Human Remains, Artifacts Found At Revolutionary War Battlefield Site In New Jersey
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Archaeologists at a public dig site in New Jersey have discovered human remains and artifacts belonging to soldiers in the American Revolution.

The excavation, conducted by a team of more than 100 volunteers from the Gloucester County Archeological Society and nearby Rowan University, discovered what appeared to be a mass grave of soldiers at Red Bank Battlefield park in South Jersey. Officials said the remains appear to be from Hessian soldiers, German mercenaries who fought with the British army during the Revolution. Other artifacts recovered at the site included a gold coin, metal clothing accessories, and ammunition.

“On June 26 during the final hours of a public archaeology dig at the site of the battlefield’s Fort Mercer trench, a human femur was discovered,” Rowan University history professor, public historian, and director of the Red Bank Battlefield Park, Jennifer Janofsky, said in a press conference announcing the findings. Further excavation along the trench unearthed the remains of at least 13 Hessian soldiers who fought at the Battle of Red Bank in 1777, the South Jersey Courier-Post reported.

“This find is a remarkable discovery because a mass grave was a rarity on battlefields during the American Revolution,” South River Heritage Consulting principal archaeologist and dig site supervisor Wade Catts told reporters.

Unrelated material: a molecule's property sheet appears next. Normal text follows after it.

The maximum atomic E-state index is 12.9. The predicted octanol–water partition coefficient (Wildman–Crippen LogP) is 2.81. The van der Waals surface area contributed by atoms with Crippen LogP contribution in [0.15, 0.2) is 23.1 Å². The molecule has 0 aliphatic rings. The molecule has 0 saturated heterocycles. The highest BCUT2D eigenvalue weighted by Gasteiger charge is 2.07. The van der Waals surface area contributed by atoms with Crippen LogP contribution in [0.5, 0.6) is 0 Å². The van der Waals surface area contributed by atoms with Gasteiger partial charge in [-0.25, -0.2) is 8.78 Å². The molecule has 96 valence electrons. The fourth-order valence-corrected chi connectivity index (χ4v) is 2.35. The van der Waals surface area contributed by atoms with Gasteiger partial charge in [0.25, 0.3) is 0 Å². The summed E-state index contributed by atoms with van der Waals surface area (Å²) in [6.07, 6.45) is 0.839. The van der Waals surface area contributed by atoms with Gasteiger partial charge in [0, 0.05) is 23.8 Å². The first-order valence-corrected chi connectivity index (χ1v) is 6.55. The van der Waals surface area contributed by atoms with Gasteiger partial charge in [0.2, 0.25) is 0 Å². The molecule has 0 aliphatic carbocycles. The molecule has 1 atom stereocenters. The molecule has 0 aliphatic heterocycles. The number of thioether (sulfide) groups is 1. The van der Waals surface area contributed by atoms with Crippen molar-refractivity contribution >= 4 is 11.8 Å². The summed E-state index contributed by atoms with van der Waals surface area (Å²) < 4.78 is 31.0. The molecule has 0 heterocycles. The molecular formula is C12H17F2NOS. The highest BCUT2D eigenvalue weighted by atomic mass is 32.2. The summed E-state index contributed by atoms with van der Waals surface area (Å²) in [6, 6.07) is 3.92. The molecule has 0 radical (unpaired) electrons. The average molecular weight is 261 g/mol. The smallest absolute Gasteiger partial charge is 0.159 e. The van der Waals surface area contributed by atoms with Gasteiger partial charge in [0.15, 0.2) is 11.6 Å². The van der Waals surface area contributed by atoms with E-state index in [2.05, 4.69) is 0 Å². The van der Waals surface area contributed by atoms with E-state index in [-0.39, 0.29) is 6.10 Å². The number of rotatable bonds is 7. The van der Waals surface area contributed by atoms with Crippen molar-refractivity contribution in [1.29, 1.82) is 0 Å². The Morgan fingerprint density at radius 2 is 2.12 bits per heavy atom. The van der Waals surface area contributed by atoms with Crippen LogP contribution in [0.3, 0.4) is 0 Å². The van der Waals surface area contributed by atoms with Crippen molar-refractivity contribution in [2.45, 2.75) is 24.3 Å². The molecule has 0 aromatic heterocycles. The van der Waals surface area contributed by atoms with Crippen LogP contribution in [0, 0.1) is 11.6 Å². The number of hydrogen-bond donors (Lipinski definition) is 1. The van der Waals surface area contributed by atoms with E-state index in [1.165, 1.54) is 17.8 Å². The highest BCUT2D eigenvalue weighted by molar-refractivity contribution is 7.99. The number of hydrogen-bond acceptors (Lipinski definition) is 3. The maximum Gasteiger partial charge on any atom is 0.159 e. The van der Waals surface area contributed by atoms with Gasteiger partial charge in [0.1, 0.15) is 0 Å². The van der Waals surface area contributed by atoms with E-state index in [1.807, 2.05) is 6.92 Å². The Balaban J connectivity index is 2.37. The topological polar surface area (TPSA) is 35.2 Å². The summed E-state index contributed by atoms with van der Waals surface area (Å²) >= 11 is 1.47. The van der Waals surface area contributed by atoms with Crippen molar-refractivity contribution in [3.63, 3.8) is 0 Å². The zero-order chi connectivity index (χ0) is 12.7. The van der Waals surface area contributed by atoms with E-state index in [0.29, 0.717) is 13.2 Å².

The dig also uncovered several items besides the remains: a 1766 gold guinea, stamped with the image of King George III, the equivalent of a soldier’s salary for a month, which the researchers said was extremely rare; a knee buckle from a soldier’s uniform that had trace remains of fabric and human blood; several buttons made of pewter and brass; and a number of musket balls and ammunition.

The artifacts were unveiled Tuesday, and will be displayed to the public again Wednesday, the Philadelphia Inquirer reported. The human remains have been transferred to the New Jersey State Police public forensic unit, which will conduct a series of tests on the bones, including a “skeletal assessment, isotopic, genetic and radiological analyses,” to find out more about the origin and history of the soldiers, and possibly connect them to their descendants.

The non-human items will eventually be showcased somewhere at the park, while the remains will be buried elsewhere. The trench will be filled in and protective fencing will be removed so that the site can be fully incorporated back into the park.

The trench, some four and a half feet deep, was part of a system of earthworks that extended around Fort Mercer, the outpost where the battle took place. According to the Inquirer, Gloucester County officials purchased a quarter-acre wooded parcel of land in 2020 that included much of the trench, and Janofsky was granted $19,000 by the New Jersey Historical Commission to conduct an excavation, which was originally expected to be a study of the trench itself. The trench extends further into an adjacent neighborhood, but digging has stopped for now.

The Battle of Red Bank took place on October 22, 1777. A force of about 1,200 Hessian soldiers advanced on Fort Mercer, intending to capture it to allow British ships to pass into occupied Philadelphia. But a force of about 400 Continental Soldiers repelled the attack. In total, the Hessians suffered more than 300 casualties, while just 14 Americans were killed and 27 wounded.

Much of the battle site itself has been covered by the rising of the Delaware River, but the remaining banks and nearby Whitall House are still part of the present-day park.

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